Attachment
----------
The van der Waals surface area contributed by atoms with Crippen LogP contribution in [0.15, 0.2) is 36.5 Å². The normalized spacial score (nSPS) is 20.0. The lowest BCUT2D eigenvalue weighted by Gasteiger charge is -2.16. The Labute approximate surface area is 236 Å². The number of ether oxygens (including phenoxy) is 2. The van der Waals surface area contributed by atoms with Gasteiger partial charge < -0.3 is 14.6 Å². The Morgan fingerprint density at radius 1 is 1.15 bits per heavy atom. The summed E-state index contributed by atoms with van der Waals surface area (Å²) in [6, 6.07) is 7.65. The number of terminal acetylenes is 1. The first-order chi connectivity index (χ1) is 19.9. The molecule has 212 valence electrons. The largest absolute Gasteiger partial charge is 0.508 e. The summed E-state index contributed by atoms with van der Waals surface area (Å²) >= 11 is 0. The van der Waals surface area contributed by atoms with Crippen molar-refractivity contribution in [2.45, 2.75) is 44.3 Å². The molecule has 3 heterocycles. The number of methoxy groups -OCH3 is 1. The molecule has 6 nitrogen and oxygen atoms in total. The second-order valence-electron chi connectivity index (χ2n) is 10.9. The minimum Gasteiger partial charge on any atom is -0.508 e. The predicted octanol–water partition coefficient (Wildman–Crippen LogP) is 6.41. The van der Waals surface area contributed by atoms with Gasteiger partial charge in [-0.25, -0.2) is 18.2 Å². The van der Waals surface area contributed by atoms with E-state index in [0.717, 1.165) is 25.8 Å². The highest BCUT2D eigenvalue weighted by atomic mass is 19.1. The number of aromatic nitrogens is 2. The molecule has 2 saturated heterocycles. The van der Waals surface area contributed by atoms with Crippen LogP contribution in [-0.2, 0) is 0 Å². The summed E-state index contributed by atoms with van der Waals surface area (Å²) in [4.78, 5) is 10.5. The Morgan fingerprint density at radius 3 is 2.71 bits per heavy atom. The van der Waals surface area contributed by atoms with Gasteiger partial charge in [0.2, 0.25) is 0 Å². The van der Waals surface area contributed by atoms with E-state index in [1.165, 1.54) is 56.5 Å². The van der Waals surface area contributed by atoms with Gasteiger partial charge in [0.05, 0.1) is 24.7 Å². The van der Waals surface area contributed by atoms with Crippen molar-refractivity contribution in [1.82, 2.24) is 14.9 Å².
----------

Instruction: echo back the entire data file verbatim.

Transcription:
The van der Waals surface area contributed by atoms with Crippen LogP contribution in [0.15, 0.2) is 36.5 Å². The normalized spacial score (nSPS) is 20.0. The lowest BCUT2D eigenvalue weighted by Gasteiger charge is -2.16. The Labute approximate surface area is 236 Å². The number of ether oxygens (including phenoxy) is 2. The van der Waals surface area contributed by atoms with Gasteiger partial charge < -0.3 is 14.6 Å². The Morgan fingerprint density at radius 1 is 1.15 bits per heavy atom. The summed E-state index contributed by atoms with van der Waals surface area (Å²) in [6, 6.07) is 7.65. The number of terminal acetylenes is 1. The first-order chi connectivity index (χ1) is 19.9. The molecule has 212 valence electrons. The largest absolute Gasteiger partial charge is 0.508 e. The summed E-state index contributed by atoms with van der Waals surface area (Å²) >= 11 is 0. The van der Waals surface area contributed by atoms with Crippen molar-refractivity contribution in [2.45, 2.75) is 44.3 Å². The molecule has 3 heterocycles. The number of methoxy groups -OCH3 is 1. The molecule has 6 nitrogen and oxygen atoms in total. The second-order valence-electron chi connectivity index (χ2n) is 10.9. The minimum Gasteiger partial charge on any atom is -0.508 e. The predicted octanol–water partition coefficient (Wildman–Crippen LogP) is 6.41. The van der Waals surface area contributed by atoms with Gasteiger partial charge in [-0.25, -0.2) is 18.2 Å². The van der Waals surface area contributed by atoms with E-state index in [0.717, 1.165) is 25.8 Å². The highest BCUT2D eigenvalue weighted by atomic mass is 19.1. The number of aromatic nitrogens is 2. The molecule has 2 saturated heterocycles. The van der Waals surface area contributed by atoms with Crippen LogP contribution in [-0.2, 0) is 0 Å². The summed E-state index contributed by atoms with van der Waals surface area (Å²) in [4.78, 5) is 10.5. The Morgan fingerprint density at radius 3 is 2.71 bits per heavy atom. The van der Waals surface area contributed by atoms with Gasteiger partial charge in [0.2, 0.25) is 0 Å². The van der Waals surface area contributed by atoms with E-state index in [1.165, 1.54) is 56.5 Å². The van der Waals surface area contributed by atoms with Gasteiger partial charge in [0.05, 0.1) is 24.7 Å². The van der Waals surface area contributed by atoms with Crippen molar-refractivity contribution in [1.82, 2.24) is 14.9 Å².